Congo Basin was arid and treeless about 150 to 200 million years ago

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Washington, November 11 (ANI): A new geochemical analysis of rare ancient soils has led scientists to suggest that about different 150 million to 200 million years ago, the Congo Basin was arid, with a small amount of seasonal rainfall, and few bushes or trees populated the landscape.

The geochemical analysis provides new data for the Jurassic period, when very little is known about Central Africa's paleoclimate, according to Timothy S. Myers, a paleontology doctoral student in the Roy M. Huffington Department of Earth Sciences at Southern Methodist University (SMU) in Dallas.

"There aren't a whole lot of terrestrial deposits from that time period preserved in Central Africa," Myers said.

"Scientists have been looking at Africa's paleoclimate for some time, but data from this time period is unique," he added.

Myers' research is based on a core sample drilled by a syndicate interested in the oil and mineral deposits in the Congo Basin.

Myers accessed the sample - drilled from a depth of more than 2 kilometers - from the Royal Museum for Central Africa in Tervuren, Belgium, where it is housed.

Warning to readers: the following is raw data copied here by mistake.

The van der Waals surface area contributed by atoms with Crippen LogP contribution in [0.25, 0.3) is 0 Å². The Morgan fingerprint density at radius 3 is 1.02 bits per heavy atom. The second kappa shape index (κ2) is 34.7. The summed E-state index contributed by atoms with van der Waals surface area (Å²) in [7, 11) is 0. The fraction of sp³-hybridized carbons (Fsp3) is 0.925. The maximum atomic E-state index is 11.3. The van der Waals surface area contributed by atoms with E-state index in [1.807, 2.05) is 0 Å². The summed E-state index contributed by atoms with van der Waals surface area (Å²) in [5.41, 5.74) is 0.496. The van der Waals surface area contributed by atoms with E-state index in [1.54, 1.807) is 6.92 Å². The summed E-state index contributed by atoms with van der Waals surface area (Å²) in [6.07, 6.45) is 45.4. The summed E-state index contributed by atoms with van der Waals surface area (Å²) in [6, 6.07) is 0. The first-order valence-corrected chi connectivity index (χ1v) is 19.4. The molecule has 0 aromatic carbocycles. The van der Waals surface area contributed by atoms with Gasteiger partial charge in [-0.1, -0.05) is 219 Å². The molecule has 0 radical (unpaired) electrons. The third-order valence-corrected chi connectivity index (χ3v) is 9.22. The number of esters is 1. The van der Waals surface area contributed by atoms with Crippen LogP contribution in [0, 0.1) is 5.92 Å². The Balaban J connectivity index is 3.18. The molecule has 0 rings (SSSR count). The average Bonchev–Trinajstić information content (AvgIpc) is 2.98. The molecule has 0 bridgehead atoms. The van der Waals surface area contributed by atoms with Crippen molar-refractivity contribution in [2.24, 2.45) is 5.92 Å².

With the permission of the museum, he analyzed pieces of the core at the SMU Huffington Department of Earth Sciences Isotope Laboratory.

The Samba borehole, as it's known, was drilled near the center of the Congo Basin.

Myers' results are consistent with data from other low paleolatitude, continental, Upper Jurassic deposits in Africa and with regional projections of paleoclimate generated by general circulation models.

"It provides a good context for the vertebrate fossils found in Central Africa," Myers said.

"At times, any indications of the paleoclimate are listed as an afterthought, because climate is more abstract. But it's important because it yields data about the ecological conditions," he added.

While there was no evidence of terrestrial vertebrates in the deposits that Myers studied, dinosaurs were present in Africa at the same time.

Their fossils appear in places that were once closer to the coast and probably wetter and more hospitable.

Myers found minerals indicative of an extremely arid climate typical of a marshy, saline environment.

With the Congo Basin at the center of Gondwana, humid marine air from the coasts would have lost much of its moisture content by the time it reached the interior of the massive continent.

"There probably wouldn't have been a whole lot of trees; more scrubby kinds of plants," Myers said. (ANI)

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